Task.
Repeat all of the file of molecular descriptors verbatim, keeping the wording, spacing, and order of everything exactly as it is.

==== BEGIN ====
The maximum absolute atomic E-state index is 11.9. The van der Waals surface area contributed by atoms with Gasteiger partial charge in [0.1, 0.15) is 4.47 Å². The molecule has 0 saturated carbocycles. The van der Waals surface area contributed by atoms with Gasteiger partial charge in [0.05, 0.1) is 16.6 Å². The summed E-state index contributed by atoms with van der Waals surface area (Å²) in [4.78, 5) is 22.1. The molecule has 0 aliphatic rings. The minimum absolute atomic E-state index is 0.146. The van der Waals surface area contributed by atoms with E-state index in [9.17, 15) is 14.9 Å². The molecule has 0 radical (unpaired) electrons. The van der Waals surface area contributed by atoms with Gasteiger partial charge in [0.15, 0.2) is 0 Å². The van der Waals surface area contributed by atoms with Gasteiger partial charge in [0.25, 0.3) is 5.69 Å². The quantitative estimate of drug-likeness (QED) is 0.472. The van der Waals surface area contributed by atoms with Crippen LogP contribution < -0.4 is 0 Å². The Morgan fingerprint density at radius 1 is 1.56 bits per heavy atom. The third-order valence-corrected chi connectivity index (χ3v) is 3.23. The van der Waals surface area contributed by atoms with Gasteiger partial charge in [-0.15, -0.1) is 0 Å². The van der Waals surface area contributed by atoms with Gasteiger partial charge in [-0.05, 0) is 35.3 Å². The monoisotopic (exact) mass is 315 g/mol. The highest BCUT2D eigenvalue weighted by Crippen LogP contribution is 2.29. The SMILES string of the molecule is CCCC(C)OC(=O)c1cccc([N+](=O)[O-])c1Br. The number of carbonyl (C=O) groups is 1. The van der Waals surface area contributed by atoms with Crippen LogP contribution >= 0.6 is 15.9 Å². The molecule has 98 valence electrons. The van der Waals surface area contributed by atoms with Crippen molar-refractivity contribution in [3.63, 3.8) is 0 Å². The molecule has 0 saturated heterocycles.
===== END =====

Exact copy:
The maximum absolute atomic E-state index is 11.9. The van der Waals surface area contributed by atoms with Gasteiger partial charge in [0.1, 0.15) is 4.47 Å². The molecule has 0 saturated carbocycles. The van der Waals surface area contributed by atoms with Gasteiger partial charge in [0.05, 0.1) is 16.6 Å². The summed E-state index contributed by atoms with van der Waals surface area (Å²) in [4.78, 5) is 22.1. The molecule has 0 aliphatic rings. The minimum absolute atomic E-state index is 0.146. The van der Waals surface area contributed by atoms with E-state index in [9.17, 15) is 14.9 Å². The molecule has 0 radical (unpaired) electrons. The van der Waals surface area contributed by atoms with Gasteiger partial charge in [0.15, 0.2) is 0 Å². The van der Waals surface area contributed by atoms with Gasteiger partial charge in [0.25, 0.3) is 5.69 Å². The quantitative estimate of drug-likeness (QED) is 0.472. The van der Waals surface area contributed by atoms with Crippen LogP contribution < -0.4 is 0 Å². The Morgan fingerprint density at radius 1 is 1.56 bits per heavy atom. The third-order valence-corrected chi connectivity index (χ3v) is 3.23. The van der Waals surface area contributed by atoms with Gasteiger partial charge in [-0.15, -0.1) is 0 Å². The van der Waals surface area contributed by atoms with Gasteiger partial charge in [-0.05, 0) is 35.3 Å². The monoisotopic (exact) mass is 315 g/mol. The highest BCUT2D eigenvalue weighted by Crippen LogP contribution is 2.29. The SMILES string of the molecule is CCCC(C)OC(=O)c1cccc([N+](=O)[O-])c1Br. The number of carbonyl (C=O) groups is 1. The van der Waals surface area contributed by atoms with Crippen LogP contribution >= 0.6 is 15.9 Å². The molecule has 98 valence electrons. The van der Waals surface area contributed by atoms with Crippen molar-refractivity contribution in [3.63, 3.8) is 0 Å². The molecule has 0 saturated heterocycles.